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264. Mine Hill Loop (05/18/02)

Hikers (4): Cal, Eugene, Oliver, Steve
Distance: 8 miles
Rating: 3 difficulty, 7 beauty
Park info: Almaden Quicksilver County Park in south San Jose

Write-up by Steve

The last time we hiked the Dipsea Trail was January of 1998. When The Man planned a return trip, it certainly sounded like fun: 671 steps up and eventually winding down to Stintson Beach. What could be better? But at the last minute on Friday, he inexplicitly switched the hike to Almaden Quicksilver. Then, in an even more bizarre twist, he came by my office later in the afternoon and said he didn't think he could make his own hike. It was as though The Man had been sucking on some of that wacky Almaden ore!

With The Man out, and Russ trumping up some BS story about helping a friend move, I was the only person expected to attend. Joy!

On the way to the new car pool location, it occurred to me that this might really turn out to be a solo hike, so was pleasantly surprised to see Eugene (a rare sensation), followed later by Oliver. Looked like it might be a "normal" hike after all. Better yet, Cal was waiting at the trail head. Four people -- not bad for a last minute notice -- things were looking up.

1, 2, 3, ... INCH!

Normally our hikes here head straight up to the Mine Hill Peak, even when it used to be closed. But now that the peak is a legal destination, it's not nearly as interesting. To mix it up, Cal (with some 15 years of Almaden Quicksilver experience) took us around the back of the peak along the Castillero trail to the park's very first mine. This is where the local Ohlone Indians got the red ore that was later identified to be mercury-rich cinnabar. The trail was named after the Mexican cavalry officer who the Ohlone first brought to the mine. And how did Castillero return the favor? He filed a claim and got the mineral rights. Go figure!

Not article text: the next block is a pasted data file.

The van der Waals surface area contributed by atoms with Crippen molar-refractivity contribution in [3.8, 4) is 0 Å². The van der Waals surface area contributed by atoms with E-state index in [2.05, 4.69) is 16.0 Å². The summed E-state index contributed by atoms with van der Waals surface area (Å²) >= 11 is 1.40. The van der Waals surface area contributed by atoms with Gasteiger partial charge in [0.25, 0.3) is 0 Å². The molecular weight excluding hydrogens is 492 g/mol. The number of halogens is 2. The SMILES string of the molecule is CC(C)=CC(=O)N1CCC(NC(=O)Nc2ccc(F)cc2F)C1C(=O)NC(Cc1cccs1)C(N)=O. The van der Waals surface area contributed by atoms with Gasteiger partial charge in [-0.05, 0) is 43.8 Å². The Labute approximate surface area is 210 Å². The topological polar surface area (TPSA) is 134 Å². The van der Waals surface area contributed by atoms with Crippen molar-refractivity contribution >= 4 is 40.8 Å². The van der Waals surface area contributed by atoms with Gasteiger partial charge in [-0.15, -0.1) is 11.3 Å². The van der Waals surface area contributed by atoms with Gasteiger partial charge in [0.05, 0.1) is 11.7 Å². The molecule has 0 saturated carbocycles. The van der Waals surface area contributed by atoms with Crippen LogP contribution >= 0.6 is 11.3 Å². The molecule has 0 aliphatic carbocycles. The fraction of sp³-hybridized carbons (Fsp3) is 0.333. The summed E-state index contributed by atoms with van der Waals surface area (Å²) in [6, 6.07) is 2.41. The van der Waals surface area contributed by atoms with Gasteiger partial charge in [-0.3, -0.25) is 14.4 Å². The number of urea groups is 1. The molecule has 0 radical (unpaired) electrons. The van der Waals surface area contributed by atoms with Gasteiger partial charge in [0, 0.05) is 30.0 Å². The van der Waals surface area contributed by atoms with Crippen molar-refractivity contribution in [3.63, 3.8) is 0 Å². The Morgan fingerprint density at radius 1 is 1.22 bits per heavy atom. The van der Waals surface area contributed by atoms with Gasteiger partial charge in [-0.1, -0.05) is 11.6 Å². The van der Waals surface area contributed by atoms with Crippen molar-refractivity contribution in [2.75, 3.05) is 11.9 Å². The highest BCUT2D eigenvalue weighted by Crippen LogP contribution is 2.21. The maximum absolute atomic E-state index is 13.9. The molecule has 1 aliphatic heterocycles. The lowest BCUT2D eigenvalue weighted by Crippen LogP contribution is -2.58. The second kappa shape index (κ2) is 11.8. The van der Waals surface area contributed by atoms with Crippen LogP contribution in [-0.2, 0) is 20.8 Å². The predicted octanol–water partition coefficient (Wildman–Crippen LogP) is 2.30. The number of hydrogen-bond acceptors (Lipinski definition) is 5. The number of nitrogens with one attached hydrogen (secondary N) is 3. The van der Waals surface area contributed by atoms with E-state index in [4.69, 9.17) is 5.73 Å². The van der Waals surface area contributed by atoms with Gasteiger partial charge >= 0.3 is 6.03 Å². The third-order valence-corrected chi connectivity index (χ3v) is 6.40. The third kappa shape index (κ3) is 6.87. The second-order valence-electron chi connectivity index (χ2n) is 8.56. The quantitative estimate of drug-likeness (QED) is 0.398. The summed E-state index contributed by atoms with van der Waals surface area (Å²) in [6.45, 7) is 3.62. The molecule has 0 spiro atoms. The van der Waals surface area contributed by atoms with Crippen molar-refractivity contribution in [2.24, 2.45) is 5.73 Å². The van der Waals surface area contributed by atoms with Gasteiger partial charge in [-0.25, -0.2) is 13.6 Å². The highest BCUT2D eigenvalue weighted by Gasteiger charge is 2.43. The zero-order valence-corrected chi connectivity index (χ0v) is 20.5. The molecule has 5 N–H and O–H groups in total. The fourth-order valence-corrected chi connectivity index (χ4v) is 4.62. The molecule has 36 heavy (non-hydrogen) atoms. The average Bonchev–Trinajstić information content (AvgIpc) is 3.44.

It's no surprise INCH had never been on this trail before since this part of the park is even deeper into the previous "hazardous area" on the old maps. The Man had stuck it to us again, of course, because the maps he had made for the hike came from those old maps -- we were hiking "blind". Fortunately, it wasn't too far off the beaten path, and Cal had been there may times. We eventually ended up back on our old friend the Mine Hill Trail.

From there we headed toward the reservoir and took the steep Prospect #3 trail all the way down to the New Almaden trail, giving up all the altitude we had acquired in the first part of the hike. This turned out to be a great idea because the park was having some sort of equestrian race (as we learned from talking to the many, many mounted participants we kept encountering). The New Almaden trail is about the only part of the park off limits to horses, so we finally had the trail to ourselves. It wasn't entirely without pain, however, as the trail down to New Almaden was overgrown with all sorts of burr-bearing plants, resulting in much lamentation from The Master Hiker.

This was a new park for Oliver, so we took a steep side trip back up to the most interesting part of Almaden Quicksilver: the Buena Vista Shaft (Note: we could have been enjoying Irish coffees at the Buena Vista Cafe in San Fran if The Man hadn't shafted us by changing the hike). It was surprising to see how overgrown this area has become in the last couple of years. As we ate our lunches, Cal told us that this fairly large structure (now just large stone blocks and metal rods) was used to lower the miners into the mine. This made us appreciate our cushy day jobs.

With the exception of finding a tick on my sock and running into a group of four wild turkeys, the rest of the hike was uneventful (but enjoyable). We soaked in the remaining scenery and sauntered back to the parking lot after another great visit to Almaden Quicksilver.

Cal's 10th leaf

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